United Kingdom

Looked After Children 

Why do we seek to improve the outcomes for looked after children?


The outcomes for Looked After Children are exceptionally poor in the UK, compared to other European Countries:


  • 7% of the care population achieve 5 good GCSEs compared with 70% of general population
  • If in care a child is 8 times more likely to be excluded from school and 12 x more likely to end up in prison
  • 35% of 19 years olds, having been in care, will not be in education or training  – compared with 6% of general population
  • A young adult having been in care is twice as likely to become a teenage parent – creating the family they crave
  • Just under half of those having been in care/in care have mental health issues compared with 1 in 10 of general population
  • In England 6 out of 100 care leavers will go on to higher education.  In Denmark 6 out of 10 care leavers go in to Higher Education.


In the UK we spend over £3bn per year on the 90,000 children in care and yet the outcomes are so poor. 

The reasons why children initially come in to care are not because of their behaviour, but more often because no one is able to care for them:


  • 62% of children are taken into care because they are experiencing abuse or neglect
  • 14% because of family dysfunction
  • 6% due to absent parenting
  • 9% because they come from a family in acute distress
  • 4% because of a parents illness of disability
  • 3% because of a child’s disability
  • 2% are taken into care because of their own socially unacceptable behaviour


The KPMG Foundation believes that the care system could be much improved and are currently working in partnership with The Fostering Network to demonstrate how it can be improved.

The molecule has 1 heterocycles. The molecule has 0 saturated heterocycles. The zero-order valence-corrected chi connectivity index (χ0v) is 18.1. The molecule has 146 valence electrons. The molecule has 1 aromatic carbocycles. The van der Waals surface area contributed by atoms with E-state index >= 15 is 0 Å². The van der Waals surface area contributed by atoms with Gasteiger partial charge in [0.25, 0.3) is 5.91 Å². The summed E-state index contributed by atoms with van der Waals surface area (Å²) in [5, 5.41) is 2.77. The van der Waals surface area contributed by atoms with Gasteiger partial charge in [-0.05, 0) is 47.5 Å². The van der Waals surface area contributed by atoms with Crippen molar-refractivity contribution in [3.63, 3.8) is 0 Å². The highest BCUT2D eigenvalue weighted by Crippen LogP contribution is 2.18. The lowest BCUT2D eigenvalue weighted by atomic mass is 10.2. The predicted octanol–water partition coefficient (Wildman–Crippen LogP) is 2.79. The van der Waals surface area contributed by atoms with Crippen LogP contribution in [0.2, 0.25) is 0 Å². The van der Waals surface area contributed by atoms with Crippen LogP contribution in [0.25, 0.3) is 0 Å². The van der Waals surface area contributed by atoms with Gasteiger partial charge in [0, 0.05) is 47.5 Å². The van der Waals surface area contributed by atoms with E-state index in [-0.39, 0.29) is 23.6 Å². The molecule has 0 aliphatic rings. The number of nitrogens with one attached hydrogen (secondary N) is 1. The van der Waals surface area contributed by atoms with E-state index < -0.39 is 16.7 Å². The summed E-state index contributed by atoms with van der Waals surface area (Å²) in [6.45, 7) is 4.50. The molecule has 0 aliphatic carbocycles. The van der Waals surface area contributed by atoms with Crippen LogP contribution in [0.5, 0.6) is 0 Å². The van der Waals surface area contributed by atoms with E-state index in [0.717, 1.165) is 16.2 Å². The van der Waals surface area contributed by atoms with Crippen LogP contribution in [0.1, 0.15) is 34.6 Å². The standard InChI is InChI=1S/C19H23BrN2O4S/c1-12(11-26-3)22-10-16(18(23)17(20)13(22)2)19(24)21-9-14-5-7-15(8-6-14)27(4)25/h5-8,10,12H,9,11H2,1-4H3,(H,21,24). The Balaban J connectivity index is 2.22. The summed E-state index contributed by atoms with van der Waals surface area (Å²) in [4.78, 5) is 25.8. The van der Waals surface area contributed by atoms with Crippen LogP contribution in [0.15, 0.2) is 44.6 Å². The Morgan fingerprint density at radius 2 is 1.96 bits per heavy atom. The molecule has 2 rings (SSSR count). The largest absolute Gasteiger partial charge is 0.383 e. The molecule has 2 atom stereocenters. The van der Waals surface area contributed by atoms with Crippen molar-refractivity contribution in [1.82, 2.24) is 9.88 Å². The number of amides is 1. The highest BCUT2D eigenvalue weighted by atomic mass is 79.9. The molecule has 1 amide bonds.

We believe that to enable a child to thrive within the care system, they must be provided with strong, stable and loving relationships with their carers.  Often, because of the background experiences of these children they  need understanding and compassion to help them make sense of their lives.  Foster Carers in particular have a crucial role of play. At the present time the support and training provided to foster carers is often inadequate.  The KPMG Foundation, with Fostering Network, is demonstrating how a framework of Social Pedagogy can support foster carers in supporting the children they care for.  Social Pedagogy is common in Continental Europe and is the subject you study, to degree level, if you wish to work in social care. 


One person described Social Work as the profession who decide WHAT needs to be done, Social Pedagogy describes HOW it will be done.  For more information on the programme please refer to the Fostering Network tab under ‘projects we fund’.


Amanda, a foster carer, shares her experience of Social Pedagogy


Social Pedagogy has helped me increase my confidence when explaining methods of working with Brian.  It’s helped me explain things to professional people – people in education, physiologists, health workers, doctors, social workers and other foster carers.  It is imperative we ALL understand the foundation of security that is essential for Brian to grow, have confidence, develop, learn, interact and be a little boy WITHOUT WORRIES.

Social Pedagogy has helped me learn to ‘dance’.  To start with I didn’t know how Brian’s dance or the rhythm he was working at and likewise Brian didn’t know my dance and we had to learn to dance together.  I had to be flexible, fluid and authentic with Brian – I had to be consistent but I needed the support and consistency of all the people concerned with Brian’s life and welfare.


When I met Brian he was hollow, tired, frightened, sad, scared, worried, anxious and very cross.


The little boy I met two and a half years ago is now flourishing and learning, he is enthusiastic, funny, creative and attends clubs.  This is not just because of my input but also my husband, daughters, son-in-law, friends, link workers, teachers, health professionals, dentists, playground staff – they have all played a pat.  Not necessarily everyone was on board to start off with, in fact as a family we have been criticised because people haven’t understood the work we do.  Not realising that without consistency and predictability Brian becomes anxious and his behaviour is misinterpreted.


As a family we have embraced the responsibility we chose to accept with Brian.  We have learned to dance together and some days we dance a slow waltz and other days Brian has me breakdancing but we will learn as many dances as it takes for Brian to develop to his full potential in a child-centred home supported by people who genuinely care about his future.